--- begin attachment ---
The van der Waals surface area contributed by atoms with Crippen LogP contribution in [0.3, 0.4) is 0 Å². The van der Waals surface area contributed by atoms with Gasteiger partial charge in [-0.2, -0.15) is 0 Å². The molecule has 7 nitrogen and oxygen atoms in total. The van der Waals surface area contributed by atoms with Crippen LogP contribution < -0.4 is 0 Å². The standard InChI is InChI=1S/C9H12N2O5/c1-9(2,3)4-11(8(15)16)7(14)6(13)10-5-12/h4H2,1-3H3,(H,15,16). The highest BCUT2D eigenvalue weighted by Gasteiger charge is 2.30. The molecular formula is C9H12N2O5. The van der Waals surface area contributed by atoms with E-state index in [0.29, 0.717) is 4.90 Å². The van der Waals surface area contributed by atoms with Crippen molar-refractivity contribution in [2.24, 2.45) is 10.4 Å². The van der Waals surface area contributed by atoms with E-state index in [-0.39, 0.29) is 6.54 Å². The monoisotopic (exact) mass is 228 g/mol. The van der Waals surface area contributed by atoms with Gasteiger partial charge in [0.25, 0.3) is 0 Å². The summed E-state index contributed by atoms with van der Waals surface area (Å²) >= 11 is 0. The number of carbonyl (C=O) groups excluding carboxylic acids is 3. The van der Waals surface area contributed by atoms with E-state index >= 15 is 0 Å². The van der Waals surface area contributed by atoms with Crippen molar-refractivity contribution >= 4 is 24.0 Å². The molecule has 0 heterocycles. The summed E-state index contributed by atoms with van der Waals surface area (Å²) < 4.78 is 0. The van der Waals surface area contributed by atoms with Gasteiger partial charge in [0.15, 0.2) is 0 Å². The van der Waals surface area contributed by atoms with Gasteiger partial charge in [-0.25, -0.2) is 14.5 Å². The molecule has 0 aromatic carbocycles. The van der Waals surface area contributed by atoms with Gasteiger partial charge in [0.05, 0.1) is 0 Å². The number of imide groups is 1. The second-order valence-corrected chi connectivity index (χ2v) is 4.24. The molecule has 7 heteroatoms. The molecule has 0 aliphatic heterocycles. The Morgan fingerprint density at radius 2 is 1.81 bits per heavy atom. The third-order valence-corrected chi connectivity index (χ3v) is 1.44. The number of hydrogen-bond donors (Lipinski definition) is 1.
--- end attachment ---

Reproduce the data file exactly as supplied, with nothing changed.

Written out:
The van der Waals surface area contributed by atoms with Crippen LogP contribution in [0.3, 0.4) is 0 Å². The van der Waals surface area contributed by atoms with Gasteiger partial charge in [-0.2, -0.15) is 0 Å². The molecule has 7 nitrogen and oxygen atoms in total. The van der Waals surface area contributed by atoms with Crippen LogP contribution < -0.4 is 0 Å². The standard InChI is InChI=1S/C9H12N2O5/c1-9(2,3)4-11(8(15)16)7(14)6(13)10-5-12/h4H2,1-3H3,(H,15,16). The highest BCUT2D eigenvalue weighted by Gasteiger charge is 2.30. The molecular formula is C9H12N2O5. The van der Waals surface area contributed by atoms with E-state index in [0.29, 0.717) is 4.90 Å². The van der Waals surface area contributed by atoms with Crippen molar-refractivity contribution in [2.24, 2.45) is 10.4 Å². The van der Waals surface area contributed by atoms with E-state index in [-0.39, 0.29) is 6.54 Å². The monoisotopic (exact) mass is 228 g/mol. The van der Waals surface area contributed by atoms with Gasteiger partial charge in [0.25, 0.3) is 0 Å². The summed E-state index contributed by atoms with van der Waals surface area (Å²) >= 11 is 0. The number of carbonyl (C=O) groups excluding carboxylic acids is 3. The van der Waals surface area contributed by atoms with E-state index >= 15 is 0 Å². The van der Waals surface area contributed by atoms with Crippen molar-refractivity contribution >= 4 is 24.0 Å². The molecule has 0 heterocycles. The summed E-state index contributed by atoms with van der Waals surface area (Å²) < 4.78 is 0. The van der Waals surface area contributed by atoms with Gasteiger partial charge in [0.15, 0.2) is 0 Å². The van der Waals surface area contributed by atoms with Gasteiger partial charge in [-0.25, -0.2) is 14.5 Å². The molecule has 0 aromatic carbocycles. The van der Waals surface area contributed by atoms with Gasteiger partial charge in [0.05, 0.1) is 0 Å². The number of imide groups is 1. The second-order valence-corrected chi connectivity index (χ2v) is 4.24. The molecule has 7 heteroatoms. The molecule has 0 aliphatic heterocycles. The Morgan fingerprint density at radius 2 is 1.81 bits per heavy atom. The third-order valence-corrected chi connectivity index (χ3v) is 1.44. The number of hydrogen-bond donors (Lipinski definition) is 1.